A compelling national vision for local government

By Professor Donna Hall | 14 October 2021

The ingenuity, flexibility, creativity and dogged determination of council leaders, both political and managerial and their hard-working, compassionate frontline teams has come dramatically to the fore during the COVID-19 pandemic.

Like the NHS, frontline council services kept going; bins were emptied, schools continued to educate our children, businesses were supported through the toughest of times through grant distribution and advice, while children’s social care came under huge pressure with a doubling of safeguarding referrals.

'The last thing social care needs is to become part of a medicalised treatment-based model'

Many times over the years, the suggestion of moving social care into the NHS has been put forward as a solution to resolving the adult social care system. For me this would be a retrograde step. The last thing social care needs is to become part of a medicalised treatment-based model. By its very nature, it is social and needs to be connected to and part of local communities.

Integrated care systems within neighbourhoods are working together alongside social care to wrap support seamlessly around people and their families. This will be where the real change happens, rather than an exercise in deckchair rearranging. It’s the connections and the handoffs locally between social care, mental health, acute and primary care that are wasteful and complex. 

Crisis in social care workforce must be owned nationally

The crisis in the social care workforce needs to be owned nationally, with investment into training, skills and career structure for carers making it a job of choice rather than a dead-end option. We also need to pay carers in line with NHS staff, so that the value of the role is judged on the vital role they play in society.

Placing local government at the heart of public policy making and delivery

Despite the essential role that councils play, there isn’t yet a compelling national vison to further deepen the creativity and potential of local government; to place it and local communities at the heart of public policy making and delivery. Policy tends to emerge in Departmental silos, without a whole, connected approach to localities.

Integrated Care Systems (ICSs) are a step in the right direction but do not connect to local economic or social reform programmes in place. A whole cross-departmental place strategy, as opposed to disparate funding pots and initiatives would be helpful.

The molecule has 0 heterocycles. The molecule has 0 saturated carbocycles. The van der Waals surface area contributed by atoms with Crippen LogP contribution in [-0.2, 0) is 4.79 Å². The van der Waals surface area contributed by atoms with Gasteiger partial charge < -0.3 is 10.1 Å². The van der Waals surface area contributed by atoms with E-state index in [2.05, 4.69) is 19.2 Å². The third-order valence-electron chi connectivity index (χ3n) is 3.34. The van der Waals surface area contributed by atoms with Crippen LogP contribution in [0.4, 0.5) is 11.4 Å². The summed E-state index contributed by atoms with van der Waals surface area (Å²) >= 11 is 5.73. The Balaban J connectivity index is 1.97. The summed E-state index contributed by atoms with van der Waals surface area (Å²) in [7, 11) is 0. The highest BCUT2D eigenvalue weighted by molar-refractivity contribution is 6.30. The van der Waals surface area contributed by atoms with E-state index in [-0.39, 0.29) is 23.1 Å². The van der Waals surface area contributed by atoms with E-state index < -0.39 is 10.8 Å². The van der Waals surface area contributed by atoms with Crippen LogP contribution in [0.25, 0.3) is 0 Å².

Unlike the NHS, where there is a clear medium to long term plan from ministers, local government is left to define its own vision. Maybe that is a positive thing; however, an overarching strategic framework would help to provide more clarity for future funding, reinforcing the community leadership role and the need to work in partnership with citizens in localities.

If we had a blank sheet and the ability to reimagine the role of local government, what could we design?

Perhaps this could be the beginnings of a new and exciting vision for local government, emerging from the new Department for Levelling Up, Housing and Communities:

  • Councils are passionate about their local communities. They are elected by them, they are accountable to them, they serve them, they need to listen to them even harder to be even more effective.
  • Frontline teams across public services, including police, primary and secondary care, DWP, housing, ambulance and mental health, work best together when they wrap their services around people and families. Integrated neighbourhood teams developing a team around the family are the future of public services. We need to empower our frontline teams to innovate to support people to the best of their ability across the silo public service bureaucracies we have created.
  • Moving from pure service provider to enabler and community leader, listening harder to citizens and building a shared vision.
  • Harnessing the creativity of local partnerships in localities to focus on their health, economic and societal inequaIities is essential.
  • Unlocking the power and assets in our local communities is vital.
  • A shift of power to local citizens is not a replacement for well-funded and effective public services; it enhances accountability and innovation.
  • Developing a funding model, based on a longer-term shared risk between NHS and social care, with a seamless caring pathway for citizens between the two, is vital.
  • Investment in digital innovation in local government, citizen buy-in and inclusion will unlock opportunities.
  • A new social contract between citizens and the state that serves them where there is shared accountability and responsibility would redefine the role of public services in a place.
  • Anchor institutions and local businesses in a place underpin the local economy and can build community wealth. It is the role of councils to develop this approach and to work creatively with local businesses to create employment opportunities and build up the skills base of local people.

It’s not exhaustive, but it’s a start! What would your vision for local government be?

Please join the conversation @Cco.

Professor Donna Hall CBE is non-Executive Director, C.Co

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